Today, almost all hotels offer free WiFi to their residents, as it is one of our top must-haves while traveling.
When you connect to a WiFi network, you're usually required to enter information like the room you're staying in and the password that has been provided for your particular room.
Smaller hotels tend to have one password for all the rooms.
More often than not, an authentication step is completely avoided, making the Internet connection completely open.
In other words, it's kind of like passing around your iPhone to group of strangers and letting them see your photos.
Even if an authentication step is put into place, the connection can easily be intercepted and breached.
What does this mean?
One word: hackers.
Since hotels usually have a lot of people staying in their rooms at any given time, this makes you vulnerable to data snooping or serious hacking by someone else at the hotel.
So, how safe is hotel WiFi?
Well, hotel WiFi security is pretty lame. The fact that hotels use open WiFi connections makes them really susceptible to attacks like identity theft and data snooping.
Anyone can monitor your Internet activity when you're using an open network.
Someone doesn't even have to be an awesome hacker to snoop around your Internet activity. There are softwares like Wireshark that make it absolutely easy to spy on someone’s Internet activity on an unsecured network.
For example, your ex.
The underlying issue is open networks -- like what hotel WiFi is -- do not use any kind of encryption for the data you receive and send over the Internet.
For my geeks out there, the problem is this: Most websites on open networks do not use secure protocols or an https URL, which makes monitoring one’s activity on these websites a piece of cake.
Facebook knows what's up. You'll see an https at the beginning of the URL on your browser.
The same goes for YouTube, Gmail and Amazon.
But don't get too happy. If you slip up and go to a website that doesn't have a secure protocol, sending sensitive information over such Internet connections is the recipe for disaster. Anyone can intercept and read that sensitive information.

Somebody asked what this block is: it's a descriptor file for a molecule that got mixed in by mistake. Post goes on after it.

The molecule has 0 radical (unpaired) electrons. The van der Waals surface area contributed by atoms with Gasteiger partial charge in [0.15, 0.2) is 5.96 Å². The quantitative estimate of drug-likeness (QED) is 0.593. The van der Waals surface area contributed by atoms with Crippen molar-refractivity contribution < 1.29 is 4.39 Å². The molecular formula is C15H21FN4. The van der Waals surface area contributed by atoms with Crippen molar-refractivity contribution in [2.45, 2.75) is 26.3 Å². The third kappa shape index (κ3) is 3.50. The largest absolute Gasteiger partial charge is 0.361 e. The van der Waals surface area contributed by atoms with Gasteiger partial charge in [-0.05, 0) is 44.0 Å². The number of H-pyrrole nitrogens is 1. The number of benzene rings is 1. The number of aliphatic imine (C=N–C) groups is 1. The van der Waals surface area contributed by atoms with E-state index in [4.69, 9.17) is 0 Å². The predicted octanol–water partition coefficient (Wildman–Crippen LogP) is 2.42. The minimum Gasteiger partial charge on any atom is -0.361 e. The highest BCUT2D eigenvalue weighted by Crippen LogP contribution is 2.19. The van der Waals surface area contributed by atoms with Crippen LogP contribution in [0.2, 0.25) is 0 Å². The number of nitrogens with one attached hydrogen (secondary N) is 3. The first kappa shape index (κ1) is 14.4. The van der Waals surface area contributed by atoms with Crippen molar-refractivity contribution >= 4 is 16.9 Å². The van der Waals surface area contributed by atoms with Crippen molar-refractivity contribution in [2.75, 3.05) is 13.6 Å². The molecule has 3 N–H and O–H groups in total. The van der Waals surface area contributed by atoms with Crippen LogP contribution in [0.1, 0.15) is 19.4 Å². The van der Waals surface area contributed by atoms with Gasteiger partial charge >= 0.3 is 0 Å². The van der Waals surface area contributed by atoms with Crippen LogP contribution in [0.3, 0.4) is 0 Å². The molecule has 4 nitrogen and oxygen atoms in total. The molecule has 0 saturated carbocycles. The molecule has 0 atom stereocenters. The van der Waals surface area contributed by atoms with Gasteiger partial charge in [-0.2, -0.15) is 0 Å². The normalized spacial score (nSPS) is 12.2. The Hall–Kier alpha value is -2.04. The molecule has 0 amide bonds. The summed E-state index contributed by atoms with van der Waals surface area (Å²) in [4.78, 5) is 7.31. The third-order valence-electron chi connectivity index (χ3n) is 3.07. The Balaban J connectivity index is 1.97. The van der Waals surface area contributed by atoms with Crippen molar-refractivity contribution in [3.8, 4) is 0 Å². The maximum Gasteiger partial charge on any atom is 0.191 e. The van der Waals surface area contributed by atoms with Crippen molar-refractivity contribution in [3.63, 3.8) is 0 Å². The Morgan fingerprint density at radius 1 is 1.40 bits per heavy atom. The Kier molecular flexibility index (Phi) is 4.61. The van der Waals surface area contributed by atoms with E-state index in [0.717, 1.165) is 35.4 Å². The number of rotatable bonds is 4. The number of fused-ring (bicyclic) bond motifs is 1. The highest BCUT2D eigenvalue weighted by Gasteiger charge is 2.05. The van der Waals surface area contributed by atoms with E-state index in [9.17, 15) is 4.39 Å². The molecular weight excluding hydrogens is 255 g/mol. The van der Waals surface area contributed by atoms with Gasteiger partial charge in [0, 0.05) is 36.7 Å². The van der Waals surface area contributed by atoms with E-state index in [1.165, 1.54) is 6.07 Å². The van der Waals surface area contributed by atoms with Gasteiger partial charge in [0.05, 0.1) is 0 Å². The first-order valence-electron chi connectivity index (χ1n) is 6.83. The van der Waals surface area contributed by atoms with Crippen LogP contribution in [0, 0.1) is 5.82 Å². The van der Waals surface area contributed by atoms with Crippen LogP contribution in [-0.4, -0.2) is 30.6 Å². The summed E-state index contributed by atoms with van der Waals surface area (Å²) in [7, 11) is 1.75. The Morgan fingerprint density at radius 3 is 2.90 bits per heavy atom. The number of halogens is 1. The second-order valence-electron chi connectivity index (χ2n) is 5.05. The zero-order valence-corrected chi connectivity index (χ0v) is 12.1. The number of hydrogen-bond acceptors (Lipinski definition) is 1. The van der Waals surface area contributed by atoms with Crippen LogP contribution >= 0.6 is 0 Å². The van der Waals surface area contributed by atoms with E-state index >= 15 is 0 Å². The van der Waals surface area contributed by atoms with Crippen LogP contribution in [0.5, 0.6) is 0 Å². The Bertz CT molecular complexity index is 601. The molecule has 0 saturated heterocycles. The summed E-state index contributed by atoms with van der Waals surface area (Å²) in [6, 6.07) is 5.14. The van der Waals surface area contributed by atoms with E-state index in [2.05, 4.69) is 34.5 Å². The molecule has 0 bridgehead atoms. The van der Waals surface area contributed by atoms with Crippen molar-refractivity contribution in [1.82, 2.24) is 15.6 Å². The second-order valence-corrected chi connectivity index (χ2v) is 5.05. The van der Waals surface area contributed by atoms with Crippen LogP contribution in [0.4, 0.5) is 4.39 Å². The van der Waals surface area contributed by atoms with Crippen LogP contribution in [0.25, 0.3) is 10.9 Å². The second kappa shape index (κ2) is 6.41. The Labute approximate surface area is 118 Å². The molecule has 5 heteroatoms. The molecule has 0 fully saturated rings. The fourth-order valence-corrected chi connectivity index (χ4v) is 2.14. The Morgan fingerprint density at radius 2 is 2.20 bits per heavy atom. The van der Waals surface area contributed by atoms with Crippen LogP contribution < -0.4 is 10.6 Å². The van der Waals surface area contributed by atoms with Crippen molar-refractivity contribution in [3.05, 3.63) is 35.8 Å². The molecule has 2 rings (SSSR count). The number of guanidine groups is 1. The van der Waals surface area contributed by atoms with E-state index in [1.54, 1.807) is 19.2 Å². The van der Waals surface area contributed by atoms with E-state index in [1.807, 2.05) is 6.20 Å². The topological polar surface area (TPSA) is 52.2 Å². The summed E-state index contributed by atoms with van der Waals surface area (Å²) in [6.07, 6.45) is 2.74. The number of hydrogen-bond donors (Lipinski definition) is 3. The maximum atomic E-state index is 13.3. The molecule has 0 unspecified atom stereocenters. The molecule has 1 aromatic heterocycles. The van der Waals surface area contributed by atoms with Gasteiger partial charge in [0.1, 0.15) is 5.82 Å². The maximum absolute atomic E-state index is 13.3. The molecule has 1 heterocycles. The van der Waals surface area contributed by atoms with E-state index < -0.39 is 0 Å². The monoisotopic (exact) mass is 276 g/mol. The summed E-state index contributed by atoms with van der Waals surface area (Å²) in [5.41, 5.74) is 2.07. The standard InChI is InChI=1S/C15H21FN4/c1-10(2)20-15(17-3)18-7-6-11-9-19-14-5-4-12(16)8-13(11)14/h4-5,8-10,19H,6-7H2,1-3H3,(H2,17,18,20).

So, how do you protect yourself?
Since hotel WiFi security is pretty much non-existent, it's up to you to protect yourself from possible data snoopers. Hotels don't give a f*ck.
FYI: All of this doesn't just apply to hotel WiFi, either. These security issues apply to any location that offers free WiFi on an open network, including Starbucks.
There is a simple encryption method that can be used by anyone. It's called a VPN.
VPNs (or Virtual Private Networks) connect you to the Internet through encrypted tunnels.
I use NordVPN .
The way a VPN works is pretty simple, but it's also a bit tricky to explain.
Basically, a connection between your system and any website is established via an alternate path. The connection is made through a VPN server that encrypts your data.
This VPN server acts as a relay between the Internet and your system. The website interacts with the VPN server, and the server interacts with your system.
In other words, a VPN allows you to cock block anyone trying to get into your sh*t.
Since the interaction between the VPN server and your system is encrypted, nobody can see which website you're browsing or what data you're sharing over the Internet.
All a potential hacker can see is the fact that you are connected to a VPN server. Therefore, the hacker is going to move on to the next sucker.
VPNs provide security as well as anonymity by using their encryption functionality. Both of these are required when using a public network like hotel WiFi.
A VPN service is a great tool for travelers in general. By choosing a different server location, your ISP-provided IP address is hidden, and a new one is assigned. This way, you can bypass geo-blocked content and access restricted online services wherever you are.
Don't just take my word for it (although I'm a coder, and consider myself an ethical hacker).
Do some research yourself by reading about VPNs and looking into the software I suggested above.
It's 2015. We should all know how to fight hackers.
Do something about it ASAP.